NODAR, the leading provider of next-generation stereo vision technology for autonomous vehicles, announced today that it has been awarded two additional U.S. patents for its non-rigid stereo vision system, which uses computer vision to automatically calibrate multiple cameras and produce the high fidelity 3D information required for self-driving vehicles to navigate.
Mounted independently, NODAR's long-range, high-resolution, camera-based sensors provide 360-degree views of an AV's environment in real time, significantly improving the safety of autonomous vehicles and advanced driver-assist systems.
NODAR has been awarded U.S. Patent Nos. US11321875B2 and US11321876B2 for a stereo vision system that allows for relative motion between two or more cameras without degrading the estimates indicated on a depth map. The system tracks camera parameters and synchronizes all cameras to rectify images even as camera positions shift when cars are in motion. Computer-implemented calibration eliminates the need to calibrate the system during production, or manually during routine operation.
NODAR was awarded a related patent (U.S. Patent No. 17/365,623) for its non-rigid stereo vision camera system earlier this year.
"These patents are a further confirmation that our camera-based 3D vision technology is uniquely effective, promising an entirely new level of safety for fully autonomous vehicles and driver-assist systems," NODAR founder and chief executive Leaf Jiang says. "Using data from multiple cameras allows the system to deliver highly accurate ultra-long-range sensing, detecting even very small objects in the road and their distance from the car. It's a huge advance in the safe operation of AVs and ADAS, particularly at highway speeds, with the added advantage of a competitive price point."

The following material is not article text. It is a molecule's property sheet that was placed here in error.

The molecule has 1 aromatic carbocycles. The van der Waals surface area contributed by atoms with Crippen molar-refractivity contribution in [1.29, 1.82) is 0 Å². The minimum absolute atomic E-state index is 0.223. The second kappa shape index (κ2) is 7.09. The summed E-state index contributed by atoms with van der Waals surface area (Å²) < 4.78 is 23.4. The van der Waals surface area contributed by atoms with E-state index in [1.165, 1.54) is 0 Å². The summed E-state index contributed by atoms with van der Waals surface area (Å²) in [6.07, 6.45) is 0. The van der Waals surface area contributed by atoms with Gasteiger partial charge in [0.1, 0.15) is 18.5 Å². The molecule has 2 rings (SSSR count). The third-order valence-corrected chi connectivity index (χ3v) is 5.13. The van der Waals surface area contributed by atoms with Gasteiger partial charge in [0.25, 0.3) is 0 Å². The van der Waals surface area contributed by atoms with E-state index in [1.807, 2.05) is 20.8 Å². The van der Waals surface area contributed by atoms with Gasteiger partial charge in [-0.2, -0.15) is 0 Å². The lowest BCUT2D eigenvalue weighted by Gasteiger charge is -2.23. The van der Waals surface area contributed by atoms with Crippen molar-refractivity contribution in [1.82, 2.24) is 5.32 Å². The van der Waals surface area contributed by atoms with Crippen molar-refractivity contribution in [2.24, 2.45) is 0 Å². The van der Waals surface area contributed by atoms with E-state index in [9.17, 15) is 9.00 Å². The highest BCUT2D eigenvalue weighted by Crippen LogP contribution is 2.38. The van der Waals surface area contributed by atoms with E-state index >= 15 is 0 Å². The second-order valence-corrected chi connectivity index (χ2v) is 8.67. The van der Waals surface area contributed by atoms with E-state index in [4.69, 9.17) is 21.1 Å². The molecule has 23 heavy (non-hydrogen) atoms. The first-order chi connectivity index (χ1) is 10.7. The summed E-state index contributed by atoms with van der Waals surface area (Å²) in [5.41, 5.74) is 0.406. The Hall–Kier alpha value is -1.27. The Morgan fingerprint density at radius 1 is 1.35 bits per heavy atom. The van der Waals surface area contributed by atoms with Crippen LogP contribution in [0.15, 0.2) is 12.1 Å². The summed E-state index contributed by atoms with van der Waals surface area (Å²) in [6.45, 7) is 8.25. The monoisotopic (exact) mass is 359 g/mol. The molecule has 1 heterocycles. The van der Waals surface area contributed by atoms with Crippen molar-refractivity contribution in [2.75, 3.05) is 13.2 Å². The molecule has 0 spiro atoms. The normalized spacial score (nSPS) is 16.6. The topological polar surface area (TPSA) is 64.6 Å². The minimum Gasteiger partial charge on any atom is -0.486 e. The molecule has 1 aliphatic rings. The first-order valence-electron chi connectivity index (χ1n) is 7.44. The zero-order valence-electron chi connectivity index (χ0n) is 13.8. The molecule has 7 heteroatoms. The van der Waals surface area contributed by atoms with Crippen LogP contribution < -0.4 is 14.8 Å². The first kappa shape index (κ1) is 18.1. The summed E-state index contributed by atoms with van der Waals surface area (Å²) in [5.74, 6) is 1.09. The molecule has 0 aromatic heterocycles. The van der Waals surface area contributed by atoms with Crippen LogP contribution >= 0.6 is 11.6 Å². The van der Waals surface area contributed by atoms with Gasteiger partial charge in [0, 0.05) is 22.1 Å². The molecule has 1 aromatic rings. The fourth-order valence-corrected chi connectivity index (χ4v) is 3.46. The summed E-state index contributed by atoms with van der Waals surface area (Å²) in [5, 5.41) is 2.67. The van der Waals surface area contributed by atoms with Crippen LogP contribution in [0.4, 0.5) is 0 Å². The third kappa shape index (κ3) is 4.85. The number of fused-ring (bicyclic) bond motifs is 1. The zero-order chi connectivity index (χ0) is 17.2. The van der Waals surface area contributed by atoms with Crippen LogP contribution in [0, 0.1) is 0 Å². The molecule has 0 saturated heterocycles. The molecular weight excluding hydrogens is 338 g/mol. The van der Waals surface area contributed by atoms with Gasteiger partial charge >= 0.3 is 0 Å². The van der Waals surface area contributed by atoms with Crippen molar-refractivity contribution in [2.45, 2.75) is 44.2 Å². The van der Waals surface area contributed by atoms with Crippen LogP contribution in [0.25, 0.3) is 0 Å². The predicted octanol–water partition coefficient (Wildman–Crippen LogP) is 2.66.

The company's flagship product, Hammerhead™, automatically maintains alignment between independently-mounted cameras using patented computer vision algorithms, advanced processing, and camera technology. The sensor system ensures reliable depth measurements despite any road and vehicle vibrations, and also makes it possible to mount cameras far apart, creating the wide-baseline triangulation that optimizes the system's range and accuracy.